grassrootspeace.org

November 5, 2007: This website is an archive of the former website, traprockpeace.org, which was created 10 years ago by Charles Jenks. It became one of the most populace sites in the US, and an important resource on the antiwar movement, student activism, 'depleted' uranium and other topics. Jenks authored virtually all of its web pages and multimedia content (photographs, audio, video, and pdf files. As the author and registered owner of that site, his purpose here is to preserve an important slice of the history of the grassroots peace movement in the US over the past decade. He is maintaining this historical archive as a service to the greater peace movement, and to the many friends of Traprock Peace Center. Blogs have been consolidated and the calendar has been archived for security reasons; all other links remain the same, and virtually all blog content remains intact.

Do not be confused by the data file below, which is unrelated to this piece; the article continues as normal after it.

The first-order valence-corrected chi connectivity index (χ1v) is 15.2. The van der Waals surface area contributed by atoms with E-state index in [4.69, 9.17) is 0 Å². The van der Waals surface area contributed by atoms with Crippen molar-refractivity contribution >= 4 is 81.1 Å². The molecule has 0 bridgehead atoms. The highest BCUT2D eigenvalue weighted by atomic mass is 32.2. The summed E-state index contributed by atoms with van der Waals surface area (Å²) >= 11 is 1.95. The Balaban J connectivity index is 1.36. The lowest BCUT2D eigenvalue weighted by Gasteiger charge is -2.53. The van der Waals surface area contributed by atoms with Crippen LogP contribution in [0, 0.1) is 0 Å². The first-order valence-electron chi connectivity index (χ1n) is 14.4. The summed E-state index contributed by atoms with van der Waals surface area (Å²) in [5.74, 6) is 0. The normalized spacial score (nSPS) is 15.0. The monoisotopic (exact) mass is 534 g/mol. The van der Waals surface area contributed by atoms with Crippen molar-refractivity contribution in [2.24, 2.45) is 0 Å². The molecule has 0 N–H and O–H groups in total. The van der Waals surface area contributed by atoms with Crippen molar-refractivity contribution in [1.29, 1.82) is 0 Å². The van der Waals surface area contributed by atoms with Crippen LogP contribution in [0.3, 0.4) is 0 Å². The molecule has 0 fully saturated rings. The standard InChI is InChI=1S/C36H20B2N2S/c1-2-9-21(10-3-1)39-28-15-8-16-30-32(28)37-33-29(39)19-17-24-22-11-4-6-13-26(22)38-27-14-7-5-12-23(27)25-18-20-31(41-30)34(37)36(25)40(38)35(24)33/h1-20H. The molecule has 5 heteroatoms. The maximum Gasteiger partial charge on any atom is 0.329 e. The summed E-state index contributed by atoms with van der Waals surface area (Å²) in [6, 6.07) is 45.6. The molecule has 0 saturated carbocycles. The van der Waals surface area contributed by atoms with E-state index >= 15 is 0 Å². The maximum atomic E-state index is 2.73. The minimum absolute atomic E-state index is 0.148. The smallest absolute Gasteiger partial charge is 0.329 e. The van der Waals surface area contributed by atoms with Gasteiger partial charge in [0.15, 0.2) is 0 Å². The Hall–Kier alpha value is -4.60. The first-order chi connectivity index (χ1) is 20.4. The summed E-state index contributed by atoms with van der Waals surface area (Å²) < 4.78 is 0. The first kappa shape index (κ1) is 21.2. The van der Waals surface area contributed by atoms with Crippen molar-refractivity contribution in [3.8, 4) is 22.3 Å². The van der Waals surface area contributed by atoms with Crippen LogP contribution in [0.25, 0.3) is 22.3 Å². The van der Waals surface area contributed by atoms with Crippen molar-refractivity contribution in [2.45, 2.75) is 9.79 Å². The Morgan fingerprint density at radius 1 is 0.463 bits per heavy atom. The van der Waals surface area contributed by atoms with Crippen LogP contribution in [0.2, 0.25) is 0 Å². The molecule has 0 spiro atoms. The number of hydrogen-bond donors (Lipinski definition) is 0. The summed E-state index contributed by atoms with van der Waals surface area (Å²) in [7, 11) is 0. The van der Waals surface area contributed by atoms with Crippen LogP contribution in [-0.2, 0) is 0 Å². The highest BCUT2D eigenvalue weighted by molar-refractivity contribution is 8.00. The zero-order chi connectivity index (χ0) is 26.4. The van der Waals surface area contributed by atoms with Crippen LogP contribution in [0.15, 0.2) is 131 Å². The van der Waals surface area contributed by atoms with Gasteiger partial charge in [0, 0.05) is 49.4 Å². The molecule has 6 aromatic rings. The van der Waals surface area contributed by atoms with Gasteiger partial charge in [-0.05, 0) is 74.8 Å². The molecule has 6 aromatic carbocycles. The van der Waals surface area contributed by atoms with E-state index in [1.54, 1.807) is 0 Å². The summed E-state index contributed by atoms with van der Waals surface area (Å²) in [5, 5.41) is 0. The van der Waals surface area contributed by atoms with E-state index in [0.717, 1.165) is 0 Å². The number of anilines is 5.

THIS SITE NO LONGER REFLECTS THE CURRENT AND ONGOING WORK OF TRAPROCK PEACE CENTER, which has reorganized its board and moved to Greenfield, Mass. To contact Traprock Peace Center, call 413-773-7427 or visit its site. Charles Jenks is posting new material to PeaceJournal.org, a multimedia blog and resource center.

War on Truth  From Warriors to Resisters
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The War on Truth

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“Wagging the Puppy” -- and Unleashing the Deadly Dogs of War

July 25, 2005

By Norman Solomon

Midway through July, the Karl Rove scandal was dominating the national